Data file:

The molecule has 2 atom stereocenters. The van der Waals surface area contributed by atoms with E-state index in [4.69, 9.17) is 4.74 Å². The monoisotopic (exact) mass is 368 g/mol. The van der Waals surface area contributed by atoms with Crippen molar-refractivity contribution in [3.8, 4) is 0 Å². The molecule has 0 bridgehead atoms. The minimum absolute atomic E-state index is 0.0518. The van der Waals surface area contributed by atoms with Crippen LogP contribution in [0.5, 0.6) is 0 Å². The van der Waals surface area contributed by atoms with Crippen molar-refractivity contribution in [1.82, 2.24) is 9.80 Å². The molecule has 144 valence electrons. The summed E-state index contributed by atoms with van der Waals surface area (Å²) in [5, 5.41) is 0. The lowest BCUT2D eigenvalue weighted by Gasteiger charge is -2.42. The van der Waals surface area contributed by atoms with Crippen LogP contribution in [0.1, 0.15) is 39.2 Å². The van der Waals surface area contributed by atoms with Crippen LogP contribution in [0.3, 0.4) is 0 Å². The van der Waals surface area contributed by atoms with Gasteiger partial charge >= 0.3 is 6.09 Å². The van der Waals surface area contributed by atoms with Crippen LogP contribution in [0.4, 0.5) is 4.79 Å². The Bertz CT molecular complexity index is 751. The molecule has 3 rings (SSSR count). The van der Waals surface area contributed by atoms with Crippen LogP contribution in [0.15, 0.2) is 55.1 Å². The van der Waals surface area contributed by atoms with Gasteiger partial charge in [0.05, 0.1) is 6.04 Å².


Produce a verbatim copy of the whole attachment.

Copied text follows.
The molecule has 2 atom stereocenters. The van der Waals surface area contributed by atoms with E-state index in [4.69, 9.17) is 4.74 Å². The monoisotopic (exact) mass is 368 g/mol. The van der Waals surface area contributed by atoms with Crippen molar-refractivity contribution in [3.8, 4) is 0 Å². The molecule has 0 bridgehead atoms. The minimum absolute atomic E-state index is 0.0518. The van der Waals surface area contributed by atoms with Crippen LogP contribution in [0.5, 0.6) is 0 Å². The van der Waals surface area contributed by atoms with Crippen molar-refractivity contribution in [1.82, 2.24) is 9.80 Å². The molecule has 144 valence electrons. The summed E-state index contributed by atoms with van der Waals surface area (Å²) in [5, 5.41) is 0. The lowest BCUT2D eigenvalue weighted by Gasteiger charge is -2.42. The van der Waals surface area contributed by atoms with Crippen LogP contribution in [0.1, 0.15) is 39.2 Å². The van der Waals surface area contributed by atoms with Crippen LogP contribution in [0.3, 0.4) is 0 Å². The van der Waals surface area contributed by atoms with Gasteiger partial charge >= 0.3 is 6.09 Å². The van der Waals surface area contributed by atoms with Crippen LogP contribution in [0.4, 0.5) is 4.79 Å². The Bertz CT molecular complexity index is 751. The molecule has 3 rings (SSSR count). The van der Waals surface area contributed by atoms with Crippen LogP contribution in [0.15, 0.2) is 55.1 Å². The van der Waals surface area contributed by atoms with Gasteiger partial charge in [0.05, 0.1) is 6.04 Å².